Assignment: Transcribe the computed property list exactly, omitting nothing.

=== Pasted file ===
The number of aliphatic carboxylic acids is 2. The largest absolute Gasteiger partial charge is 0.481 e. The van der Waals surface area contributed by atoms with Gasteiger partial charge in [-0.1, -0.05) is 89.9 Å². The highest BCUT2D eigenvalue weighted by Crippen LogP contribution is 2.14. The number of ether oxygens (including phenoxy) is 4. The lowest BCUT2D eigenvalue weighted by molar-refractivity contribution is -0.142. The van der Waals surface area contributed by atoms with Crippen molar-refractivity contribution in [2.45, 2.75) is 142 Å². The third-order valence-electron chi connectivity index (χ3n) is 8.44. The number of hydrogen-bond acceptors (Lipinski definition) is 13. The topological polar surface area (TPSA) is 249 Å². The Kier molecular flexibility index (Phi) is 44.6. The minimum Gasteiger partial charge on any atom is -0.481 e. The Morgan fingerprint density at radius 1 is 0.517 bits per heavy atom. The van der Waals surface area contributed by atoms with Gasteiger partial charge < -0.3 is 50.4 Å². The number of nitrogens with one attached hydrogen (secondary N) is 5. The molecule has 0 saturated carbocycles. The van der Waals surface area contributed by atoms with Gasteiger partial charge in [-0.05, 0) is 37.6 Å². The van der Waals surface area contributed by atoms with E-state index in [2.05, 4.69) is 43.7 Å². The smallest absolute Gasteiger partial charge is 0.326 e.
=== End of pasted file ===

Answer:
The number of aliphatic carboxylic acids is 2. The largest absolute Gasteiger partial charge is 0.481 e. The van der Waals surface area contributed by atoms with Gasteiger partial charge in [-0.1, -0.05) is 89.9 Å². The highest BCUT2D eigenvalue weighted by Crippen LogP contribution is 2.14. The number of ether oxygens (including phenoxy) is 4. The lowest BCUT2D eigenvalue weighted by molar-refractivity contribution is -0.142. The van der Waals surface area contributed by atoms with Crippen molar-refractivity contribution in [2.45, 2.75) is 142 Å². The third-order valence-electron chi connectivity index (χ3n) is 8.44. The number of hydrogen-bond acceptors (Lipinski definition) is 13. The topological polar surface area (TPSA) is 249 Å². The Kier molecular flexibility index (Phi) is 44.6. The minimum Gasteiger partial charge on any atom is -0.481 e. The Morgan fingerprint density at radius 1 is 0.517 bits per heavy atom. The van der Waals surface area contributed by atoms with Gasteiger partial charge < -0.3 is 50.4 Å². The number of nitrogens with one attached hydrogen (secondary N) is 5. The molecule has 0 saturated carbocycles. The van der Waals surface area contributed by atoms with Gasteiger partial charge in [-0.05, 0) is 37.6 Å². The van der Waals surface area contributed by atoms with E-state index in [2.05, 4.69) is 43.7 Å². The smallest absolute Gasteiger partial charge is 0.326 e.